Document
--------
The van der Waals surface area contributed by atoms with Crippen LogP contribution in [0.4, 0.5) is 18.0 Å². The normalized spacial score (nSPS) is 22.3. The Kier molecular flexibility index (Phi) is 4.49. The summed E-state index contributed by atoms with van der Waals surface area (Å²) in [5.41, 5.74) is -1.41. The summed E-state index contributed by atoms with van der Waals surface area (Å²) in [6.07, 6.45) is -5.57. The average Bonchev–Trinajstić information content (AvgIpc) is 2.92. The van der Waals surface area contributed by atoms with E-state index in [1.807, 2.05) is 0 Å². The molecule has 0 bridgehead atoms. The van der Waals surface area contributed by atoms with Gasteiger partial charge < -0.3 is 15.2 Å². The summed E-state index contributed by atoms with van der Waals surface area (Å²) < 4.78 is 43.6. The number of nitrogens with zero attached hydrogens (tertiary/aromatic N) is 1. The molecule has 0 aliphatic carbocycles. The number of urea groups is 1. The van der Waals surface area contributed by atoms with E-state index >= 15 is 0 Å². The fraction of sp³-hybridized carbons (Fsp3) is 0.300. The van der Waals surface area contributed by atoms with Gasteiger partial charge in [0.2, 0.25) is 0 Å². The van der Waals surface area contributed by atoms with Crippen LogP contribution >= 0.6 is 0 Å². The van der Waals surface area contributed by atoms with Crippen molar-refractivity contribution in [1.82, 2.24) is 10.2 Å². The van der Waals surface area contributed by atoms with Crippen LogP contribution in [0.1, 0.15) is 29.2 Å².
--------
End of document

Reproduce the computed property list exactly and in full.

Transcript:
The van der Waals surface area contributed by atoms with Crippen LogP contribution in [0.4, 0.5) is 18.0 Å². The normalized spacial score (nSPS) is 22.3. The Kier molecular flexibility index (Phi) is 4.49. The summed E-state index contributed by atoms with van der Waals surface area (Å²) in [5.41, 5.74) is -1.41. The summed E-state index contributed by atoms with van der Waals surface area (Å²) in [6.07, 6.45) is -5.57. The average Bonchev–Trinajstić information content (AvgIpc) is 2.92. The van der Waals surface area contributed by atoms with E-state index in [1.807, 2.05) is 0 Å². The molecule has 0 bridgehead atoms. The van der Waals surface area contributed by atoms with Gasteiger partial charge < -0.3 is 15.2 Å². The summed E-state index contributed by atoms with van der Waals surface area (Å²) < 4.78 is 43.6. The number of nitrogens with zero attached hydrogens (tertiary/aromatic N) is 1. The molecule has 0 aliphatic carbocycles. The number of urea groups is 1. The van der Waals surface area contributed by atoms with E-state index >= 15 is 0 Å². The fraction of sp³-hybridized carbons (Fsp3) is 0.300. The van der Waals surface area contributed by atoms with Gasteiger partial charge in [0.2, 0.25) is 0 Å². The van der Waals surface area contributed by atoms with Crippen LogP contribution >= 0.6 is 0 Å². The van der Waals surface area contributed by atoms with Crippen molar-refractivity contribution in [1.82, 2.24) is 10.2 Å². The van der Waals surface area contributed by atoms with Crippen LogP contribution in [0.1, 0.15) is 29.2 Å².